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Wegman's scoping out a site in Westwood, MA

According to a family member of mine, WHAM in Rochester NY reported this morning that Wegman's is scoping out property in Westwood MA for its first New England store.

Oh, that would be mighty fine indeed.

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  1. Uh, did you say Wegman's? I can't tell you how happy this would make me. Some of my fondest memories growing up included taking a trip to the Wegman's in Penfield, NY with my family while staying with cousins out there. Back in the late 1970s, that market looked much like the Roche Bros. and Whole Foods of today, so they were way, way ahead of their time.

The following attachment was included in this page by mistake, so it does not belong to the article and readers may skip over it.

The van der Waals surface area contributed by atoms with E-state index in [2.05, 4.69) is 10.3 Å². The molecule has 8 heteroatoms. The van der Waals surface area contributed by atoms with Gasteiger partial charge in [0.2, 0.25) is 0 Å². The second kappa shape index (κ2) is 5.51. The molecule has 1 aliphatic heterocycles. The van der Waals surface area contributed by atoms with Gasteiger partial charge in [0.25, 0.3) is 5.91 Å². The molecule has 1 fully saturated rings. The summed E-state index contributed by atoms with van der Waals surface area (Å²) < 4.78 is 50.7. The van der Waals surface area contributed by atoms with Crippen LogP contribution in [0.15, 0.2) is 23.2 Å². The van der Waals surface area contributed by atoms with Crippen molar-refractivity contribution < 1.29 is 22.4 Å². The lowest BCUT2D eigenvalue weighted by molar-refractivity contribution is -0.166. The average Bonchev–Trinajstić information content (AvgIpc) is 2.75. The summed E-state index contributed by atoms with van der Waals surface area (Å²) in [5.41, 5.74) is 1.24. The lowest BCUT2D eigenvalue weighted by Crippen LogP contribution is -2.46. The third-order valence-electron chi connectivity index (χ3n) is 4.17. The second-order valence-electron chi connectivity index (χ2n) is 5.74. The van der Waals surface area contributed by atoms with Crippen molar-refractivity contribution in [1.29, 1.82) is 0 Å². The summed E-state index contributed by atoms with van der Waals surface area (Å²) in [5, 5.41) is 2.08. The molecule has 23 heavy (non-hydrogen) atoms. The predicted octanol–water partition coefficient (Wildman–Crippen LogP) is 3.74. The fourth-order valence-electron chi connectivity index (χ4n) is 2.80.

6 Replies
    1. re: hiddenboston

      Yes, indeed. All Hail The Pittsford Mother Ship!

      1. re: hiddenboston

        Someone else here with Rochester (no one around here pronounces it right) roots. There is nothing like it in the area. I really hope this is true!

        1. re: Duster17

          There was an article about this in the Globe South section a couple of weeks ago saying the same thing. I believe Wegman's was looking for a liquor license as part of the deal.

            1. re: Ralphie_in_Boston

              Shaw's briefly carries Zweigle's red and white hots, re-labelled so as not to confuse the locals here.

              Then again, Wegman's has a very odd practice of relabelling blood oranges as "raspberry oranges" in the Rochester area...so the weirdness works both ways.

              Now if they could arrange for freshly made kimmelweck here....

              1. re: Karl S